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Is there any way to make a program that cannot be interrupted (an uninterrupted program)? By that, I mean a process that can't be terminated by any signal, kill command, or any other key combinations in any System: Linux, windows etc.

First, I am interested to know whether it's possible or not. And if yes, upto what extend it is possible?

I mostly write code in C, C++, and python; but I don't know any of such command(s) available in these programming languages.

Is it possible with assembly language, & how ? Or in high level language c with embedded assembly code(inline assembly)?

I know some signals are catchable some are not like SIGKILL and SIGSTOP.

I remember, when I was use to work on Windows-XP, some viruses couldn't be terminated even from Task Manager. So I guess some solution is possible in low level languages. maybe by overriding Interrupt Vector Table.

Can we write an uninterrupted program using TSRs(Hooking)? Because TSR can only removed when the computer is rebooted or if the TSR is explicitly removed from memory. Am I correct?

I couldn't find any thing on Google.

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12  
I really hope there isn't. –  delnan Sep 15 '12 at 13:18
2  
kill -KILL kills every user process without much ado, except if it's in an uninterruptible sleep state. –  Daniel Fischer Sep 15 '12 at 13:18
4  
Now the question is why would you want such behaviour? –  Daniel Fischer Sep 15 '12 at 13:24
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On windows, you could opt for Pure Evil (tm) and do all your processing in response to a DLL_PROCESS_DETACH notification. –  harold Sep 15 '12 at 22:19
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@GrijeshChauhan I see. Professional curiosity. I'm glad you created an account, you're a valuable contributor. –  Daniel Fischer Jun 18 '13 at 11:51

3 Answers 3

up vote 3 down vote accepted

Well, possibly one can write a program which doesn't respond for most signals like SIGQUIT, SIGHUP etc. - each kind of "kill" is actually a kind of signal sent to program by kernel, some signals means for the kernel that program is stuck and should be killed. Actually the only unkillable program is kernel itself, even init ( PID 1 ) can be "killed" with HUP ( which means reload ).

Learn more about signal handling, starting with kill -l ( list signals ) command.

Regarding Windows ( basing on "antivirus" tag ) - which actually applies to linux too - if you just need to run some antivirus user is unable to skip/close, it's permission problem, I mean program started by system, and non-administrative user without permission to kill it, won't be able to close/exit it anyway. I guess lameusers on Windows all over the world would start "solving" any problems they have by trying to close antivirus first, just if it would be possible :)

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Actually, when you write a program which ignores most signals, mostly acting as "unkillable", how will you deal with it, when YOU will need to stop it? The way particular program behaves on receiving particular signal is up to you - you can e.g. make program to commit suicide when received "HUP" signal, or to treat any signal as reload/restart itself request.. PS. If you just need your program to restart itself transparently when I die, put it somewhere into inittab or other init configuration –  Piotr Wadas Sep 15 '12 at 13:16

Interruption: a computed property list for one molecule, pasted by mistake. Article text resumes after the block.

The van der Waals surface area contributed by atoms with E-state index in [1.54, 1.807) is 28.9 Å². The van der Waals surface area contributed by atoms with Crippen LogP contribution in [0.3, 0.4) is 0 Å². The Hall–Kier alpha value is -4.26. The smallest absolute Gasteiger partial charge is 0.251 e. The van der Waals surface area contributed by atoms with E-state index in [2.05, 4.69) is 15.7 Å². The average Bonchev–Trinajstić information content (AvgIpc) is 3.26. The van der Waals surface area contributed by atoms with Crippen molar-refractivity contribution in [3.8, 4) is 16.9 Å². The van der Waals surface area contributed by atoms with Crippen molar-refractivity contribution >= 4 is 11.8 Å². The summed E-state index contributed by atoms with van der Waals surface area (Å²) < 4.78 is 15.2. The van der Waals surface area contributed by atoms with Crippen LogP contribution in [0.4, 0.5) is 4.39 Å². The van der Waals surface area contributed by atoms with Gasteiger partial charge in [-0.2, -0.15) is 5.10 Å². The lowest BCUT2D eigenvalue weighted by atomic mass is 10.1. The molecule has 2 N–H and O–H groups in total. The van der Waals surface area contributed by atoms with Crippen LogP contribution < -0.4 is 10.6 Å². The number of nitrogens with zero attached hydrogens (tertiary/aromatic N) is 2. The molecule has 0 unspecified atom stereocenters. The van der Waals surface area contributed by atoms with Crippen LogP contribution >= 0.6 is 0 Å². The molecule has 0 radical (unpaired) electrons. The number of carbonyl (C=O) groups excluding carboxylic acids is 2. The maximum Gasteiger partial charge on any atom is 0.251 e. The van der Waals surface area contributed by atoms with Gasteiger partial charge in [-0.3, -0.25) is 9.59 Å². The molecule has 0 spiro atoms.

this way program will be started by init, and will behave like text console - will be restarted each time, no matter for what reason it was stopped or had died. Note, that if program is buggy, this can overload system, by restarting it again and again aggresively. –  Piotr Wadas Sep 15 '12 at 13:19
    
@JaggedO'Neill: on Linux you can only send signals to init which he has installed signal handlers for. POSIX says that kill() can pretend some process does not exist, and mentions init and the scheduler as possible implementation-defined processes to which signals cannot be sent. –  ninjalj Sep 15 '12 at 17:23
    
@JaggedO'Neill: also IIRC, sending SIGKILL to upstart is the way to make it reload service files. Whether upstart's init captures KILL or the kernel restarts it, I don't know. –  ninjalj Sep 15 '12 at 17:27
    
@ninjalj : Is an uninterrupted program is possible using TSR? Any Idea? –  Grijesh Chauhan Oct 6 '12 at 12:21

On Linux, it is possible to avoid being killed by one of two ways:

  1. Become init (PID 1). init ignores all signals that it does not catch, even normally unblockable ones like SIGSTOP and SIGKILL.
  2. Trigger a kernel bug, and get your program stuck in D (uninterruptible wait) state.

For 2., one common way to end up in D state is to attempt to access some hardware that is not responding. Particularly on older versions of Linux, the process would become stuck in kernel mode, and not respond to any signals until the kernel gave up on the hardware (which can take quite some time!). Of course, your program can't do anything else while it's stuck like this, so it's more annoying than useful, and newer versions of Linux are starting to rectify this problem by dividing D state into a killable state (where SIGKILL works) and an unkillable state (where all signals are blocked).

Or, of course, you could simply load your code as a kernel module. Kernel modules can't be 'killed', only unloaded - and only if they allow themselves to be unloaded.

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You can catch pretty-much any signal or input and stay alive through it, the main exception being SIGKILL. It is possible to prevent that from killing you, but you'd have to replace init (and reboot to become the new init). PID 0 is special on most Unixes, in that it's the only thing that can't be KILL'd.

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